This invention utilizing AC erasure, provides an erase field that is alternated rapidly relative to the movement of the media across the erase head. The portion of the media erase gap is saturated alternately between two points. As the media is moved away from the erase head, it causes a slowly diminishing cyclic field and thereby diminishes the total magnetic induction down to a substantially small degree and sometimes to a substantial zero degree of magnetism within the tape. Thus, the media is left substantially unmagnetized, as the result of the AC erasure.
By having the tape in an unmagnetized condition, it allows the prospective magnetic writing to be uniform, and avoid asymmetries. This thereby provides for symmetrical digital peaks within the media when recordation takes place.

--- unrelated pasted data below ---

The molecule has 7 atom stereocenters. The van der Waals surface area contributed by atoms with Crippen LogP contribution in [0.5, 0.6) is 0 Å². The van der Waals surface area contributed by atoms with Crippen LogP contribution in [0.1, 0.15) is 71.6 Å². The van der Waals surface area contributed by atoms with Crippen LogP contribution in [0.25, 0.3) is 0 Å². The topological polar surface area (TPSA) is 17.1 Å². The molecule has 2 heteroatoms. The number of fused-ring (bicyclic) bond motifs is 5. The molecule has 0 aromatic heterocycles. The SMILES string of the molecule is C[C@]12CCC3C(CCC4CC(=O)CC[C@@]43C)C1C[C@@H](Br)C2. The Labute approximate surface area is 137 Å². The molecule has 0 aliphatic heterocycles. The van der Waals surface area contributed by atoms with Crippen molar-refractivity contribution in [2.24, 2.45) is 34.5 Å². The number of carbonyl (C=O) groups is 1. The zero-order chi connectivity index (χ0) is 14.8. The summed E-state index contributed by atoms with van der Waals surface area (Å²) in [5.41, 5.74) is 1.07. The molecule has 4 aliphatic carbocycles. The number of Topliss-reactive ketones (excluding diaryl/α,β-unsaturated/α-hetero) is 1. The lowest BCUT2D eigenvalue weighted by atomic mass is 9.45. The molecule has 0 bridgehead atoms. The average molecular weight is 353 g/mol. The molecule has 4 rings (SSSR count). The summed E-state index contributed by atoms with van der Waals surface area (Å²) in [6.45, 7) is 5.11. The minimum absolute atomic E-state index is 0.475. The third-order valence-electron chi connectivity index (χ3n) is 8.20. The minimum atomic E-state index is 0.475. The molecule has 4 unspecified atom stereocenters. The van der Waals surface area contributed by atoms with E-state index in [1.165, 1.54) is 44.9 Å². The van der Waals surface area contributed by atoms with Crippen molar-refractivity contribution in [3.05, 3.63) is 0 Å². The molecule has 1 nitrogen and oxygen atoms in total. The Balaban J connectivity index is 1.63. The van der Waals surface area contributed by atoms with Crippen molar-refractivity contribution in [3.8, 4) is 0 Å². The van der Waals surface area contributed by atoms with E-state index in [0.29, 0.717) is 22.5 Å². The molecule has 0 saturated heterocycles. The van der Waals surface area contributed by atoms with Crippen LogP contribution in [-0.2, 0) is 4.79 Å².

In the prior art, because of the fact that DC erasure is more pronounced, peak shift due to asymmetry of recording occurs because of the additive nature of the DC orientation of the tape.
Stated in another way, when a DC erasure has taken place, it results in an asymmetrical remanent induction on the tape. This in turn causes a resultant output voltage from the tape wherein the negative peaks are late and the positive peaks are early. In other words, the tape has been oriented in the positive direction upon erasure, so that in order for the negative recordation to take place, the magnetism on the tape must be driven downwardly through the previously established positive erasure or bias of the DC erasure. However, because of the fact that the positive peaks when recorded are additive, they are thereby caused to be early on the tape.